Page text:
Constable was devoted to his wife, Maria Bicknell. She suffered from tuberculosis for much of their marriage and died in 1828.

This death, along with that of his best friend, the Rev John Fisher, had a significant impact.

In 1829 Constable was elected to the Royal Academy. This meant he was free from critical and peer review. The dynamism in Constable’s technique was never more visible than in these final years of his life.

Constable felt able to express his emotional turmoil on the canvas. His desolation can be sensed in paintings such as the 1829 work, Hadleigh Castle. At this time, he wrote to his brother, "I shall never feel again as I have felt, the face of the World is totally changed to me".

In addition to his bright, naturalistic palette, he defied convention by using sweeping brushstrokes, laying paint on thickly, enabling him to capture light and movement.

This technique was exceptional but commercially disastrous: to early 19th Century buyers it looked sketchy and unfinished.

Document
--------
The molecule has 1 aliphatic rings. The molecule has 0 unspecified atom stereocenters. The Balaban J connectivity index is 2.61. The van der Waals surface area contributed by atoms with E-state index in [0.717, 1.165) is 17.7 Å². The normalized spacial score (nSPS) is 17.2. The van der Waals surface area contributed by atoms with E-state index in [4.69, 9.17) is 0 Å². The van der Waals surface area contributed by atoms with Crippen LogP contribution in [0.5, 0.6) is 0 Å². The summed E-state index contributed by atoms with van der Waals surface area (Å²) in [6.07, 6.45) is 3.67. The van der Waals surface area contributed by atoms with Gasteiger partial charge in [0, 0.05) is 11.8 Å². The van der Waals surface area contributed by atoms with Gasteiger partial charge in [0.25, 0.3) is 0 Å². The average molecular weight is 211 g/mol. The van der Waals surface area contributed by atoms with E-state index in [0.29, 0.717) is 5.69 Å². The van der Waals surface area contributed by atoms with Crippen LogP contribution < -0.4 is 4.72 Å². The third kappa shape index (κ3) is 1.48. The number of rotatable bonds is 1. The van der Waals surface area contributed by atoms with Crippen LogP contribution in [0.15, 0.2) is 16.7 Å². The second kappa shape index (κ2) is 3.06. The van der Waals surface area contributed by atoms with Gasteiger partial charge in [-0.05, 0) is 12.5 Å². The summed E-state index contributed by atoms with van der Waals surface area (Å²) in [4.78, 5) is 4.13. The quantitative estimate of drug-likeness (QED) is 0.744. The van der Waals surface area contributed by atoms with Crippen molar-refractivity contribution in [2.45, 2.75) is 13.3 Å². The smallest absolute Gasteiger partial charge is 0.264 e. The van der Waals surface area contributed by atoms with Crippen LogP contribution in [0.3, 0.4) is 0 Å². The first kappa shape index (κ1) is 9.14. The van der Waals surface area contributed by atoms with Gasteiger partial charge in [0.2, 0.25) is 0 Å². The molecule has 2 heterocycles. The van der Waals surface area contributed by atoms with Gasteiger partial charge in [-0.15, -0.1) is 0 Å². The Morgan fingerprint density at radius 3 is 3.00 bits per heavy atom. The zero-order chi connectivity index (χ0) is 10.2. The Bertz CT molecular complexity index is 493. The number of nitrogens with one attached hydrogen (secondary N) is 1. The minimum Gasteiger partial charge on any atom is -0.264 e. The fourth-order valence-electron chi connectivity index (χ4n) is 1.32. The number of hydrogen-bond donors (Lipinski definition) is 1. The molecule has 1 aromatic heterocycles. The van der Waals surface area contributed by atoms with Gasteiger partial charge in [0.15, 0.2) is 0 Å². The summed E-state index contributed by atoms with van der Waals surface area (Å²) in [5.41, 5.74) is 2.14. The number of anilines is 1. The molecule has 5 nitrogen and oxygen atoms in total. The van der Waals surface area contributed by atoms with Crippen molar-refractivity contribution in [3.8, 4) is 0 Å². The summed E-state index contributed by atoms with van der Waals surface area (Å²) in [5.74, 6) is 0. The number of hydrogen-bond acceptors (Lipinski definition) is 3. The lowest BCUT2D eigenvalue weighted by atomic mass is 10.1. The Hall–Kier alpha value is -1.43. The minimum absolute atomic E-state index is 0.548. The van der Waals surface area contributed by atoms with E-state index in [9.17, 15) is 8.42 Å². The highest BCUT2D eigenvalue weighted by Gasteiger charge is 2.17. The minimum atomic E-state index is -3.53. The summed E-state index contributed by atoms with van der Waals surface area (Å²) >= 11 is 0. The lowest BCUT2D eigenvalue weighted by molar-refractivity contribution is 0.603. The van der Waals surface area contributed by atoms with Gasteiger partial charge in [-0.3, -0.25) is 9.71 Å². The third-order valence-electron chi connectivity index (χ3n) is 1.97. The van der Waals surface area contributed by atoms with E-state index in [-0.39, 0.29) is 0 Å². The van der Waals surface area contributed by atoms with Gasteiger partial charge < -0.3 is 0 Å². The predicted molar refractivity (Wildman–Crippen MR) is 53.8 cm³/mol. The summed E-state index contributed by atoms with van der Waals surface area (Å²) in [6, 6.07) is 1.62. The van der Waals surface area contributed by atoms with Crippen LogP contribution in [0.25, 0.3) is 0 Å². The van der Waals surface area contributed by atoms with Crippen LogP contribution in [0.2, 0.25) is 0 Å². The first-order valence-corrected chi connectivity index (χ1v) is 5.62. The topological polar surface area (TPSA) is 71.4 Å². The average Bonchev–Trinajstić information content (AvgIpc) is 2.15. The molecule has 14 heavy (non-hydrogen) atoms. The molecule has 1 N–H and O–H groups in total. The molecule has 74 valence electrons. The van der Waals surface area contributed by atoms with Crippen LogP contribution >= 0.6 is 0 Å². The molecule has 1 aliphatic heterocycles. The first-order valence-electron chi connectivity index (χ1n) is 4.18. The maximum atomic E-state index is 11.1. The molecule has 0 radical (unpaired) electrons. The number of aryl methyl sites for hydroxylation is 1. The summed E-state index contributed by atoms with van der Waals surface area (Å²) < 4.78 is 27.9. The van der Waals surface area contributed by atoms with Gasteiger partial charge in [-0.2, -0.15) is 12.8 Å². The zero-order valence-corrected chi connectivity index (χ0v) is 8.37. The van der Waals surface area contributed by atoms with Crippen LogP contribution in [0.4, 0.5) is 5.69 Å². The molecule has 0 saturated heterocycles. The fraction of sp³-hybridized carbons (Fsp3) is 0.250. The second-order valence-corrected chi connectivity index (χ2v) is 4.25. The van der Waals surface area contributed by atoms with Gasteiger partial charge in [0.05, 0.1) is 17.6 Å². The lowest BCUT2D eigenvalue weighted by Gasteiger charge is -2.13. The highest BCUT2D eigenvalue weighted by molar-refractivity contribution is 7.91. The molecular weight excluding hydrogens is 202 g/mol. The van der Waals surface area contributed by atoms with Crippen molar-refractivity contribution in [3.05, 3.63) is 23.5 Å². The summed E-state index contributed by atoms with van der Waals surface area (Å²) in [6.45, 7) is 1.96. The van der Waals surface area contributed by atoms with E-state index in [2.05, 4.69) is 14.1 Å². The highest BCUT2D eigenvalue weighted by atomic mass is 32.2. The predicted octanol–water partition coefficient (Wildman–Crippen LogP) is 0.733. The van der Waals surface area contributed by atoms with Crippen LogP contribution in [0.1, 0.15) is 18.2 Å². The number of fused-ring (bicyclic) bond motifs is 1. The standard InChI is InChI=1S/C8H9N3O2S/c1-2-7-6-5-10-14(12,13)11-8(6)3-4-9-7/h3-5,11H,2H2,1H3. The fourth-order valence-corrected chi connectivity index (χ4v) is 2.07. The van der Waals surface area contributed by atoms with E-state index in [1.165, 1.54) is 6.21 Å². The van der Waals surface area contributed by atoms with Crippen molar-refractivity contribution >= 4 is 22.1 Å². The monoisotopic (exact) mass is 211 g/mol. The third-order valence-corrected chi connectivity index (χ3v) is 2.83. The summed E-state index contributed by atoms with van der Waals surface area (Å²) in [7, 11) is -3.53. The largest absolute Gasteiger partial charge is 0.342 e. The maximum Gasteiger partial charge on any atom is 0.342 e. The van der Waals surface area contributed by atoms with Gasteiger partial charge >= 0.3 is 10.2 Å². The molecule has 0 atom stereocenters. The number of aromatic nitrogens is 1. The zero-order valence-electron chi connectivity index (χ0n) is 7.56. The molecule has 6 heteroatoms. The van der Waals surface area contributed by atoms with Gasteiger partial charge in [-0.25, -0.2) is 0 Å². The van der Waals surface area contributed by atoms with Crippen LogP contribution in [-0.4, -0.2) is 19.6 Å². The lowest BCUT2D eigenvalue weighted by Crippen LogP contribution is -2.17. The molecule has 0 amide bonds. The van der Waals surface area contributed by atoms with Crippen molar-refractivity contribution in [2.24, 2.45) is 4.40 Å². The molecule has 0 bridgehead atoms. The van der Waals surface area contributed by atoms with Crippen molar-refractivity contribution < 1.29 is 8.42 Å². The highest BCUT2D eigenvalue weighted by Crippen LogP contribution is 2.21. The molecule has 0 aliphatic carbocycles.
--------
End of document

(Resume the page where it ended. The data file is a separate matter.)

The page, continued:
5. 'Skying'

Some of Constable's landscapes were so large they stretched to almost two metres in width.

In a bid to improve the skies in his landscapes he began a systematic study of the sky in the early 1820s.

Constable painted a series of around 100 observational sketches of the sky and clouds, working mainly in the Hampstead Heath area, in north London. He even coined a name for these oil and watercolour studies, 'skying'.

At the time Constable was accurately depicting Britain's skies, the science of meteorology was developing.

Constable believed that there was a link between his own work and this new branch of science. He took care to make reference notes on the backs of his sketches detailing the date, time of day, prevailing weather conditions and the direction of sunlight.

Constable's meticulous notes, combined with the accuracy of his depiction of sky colour and cloud formation, have been used as reference points by scientists monitoring air pollution and climate change.

6. 'Painting is a science'

In 1824, Constable moved his family to Brighton in the hope it would help Maria's health.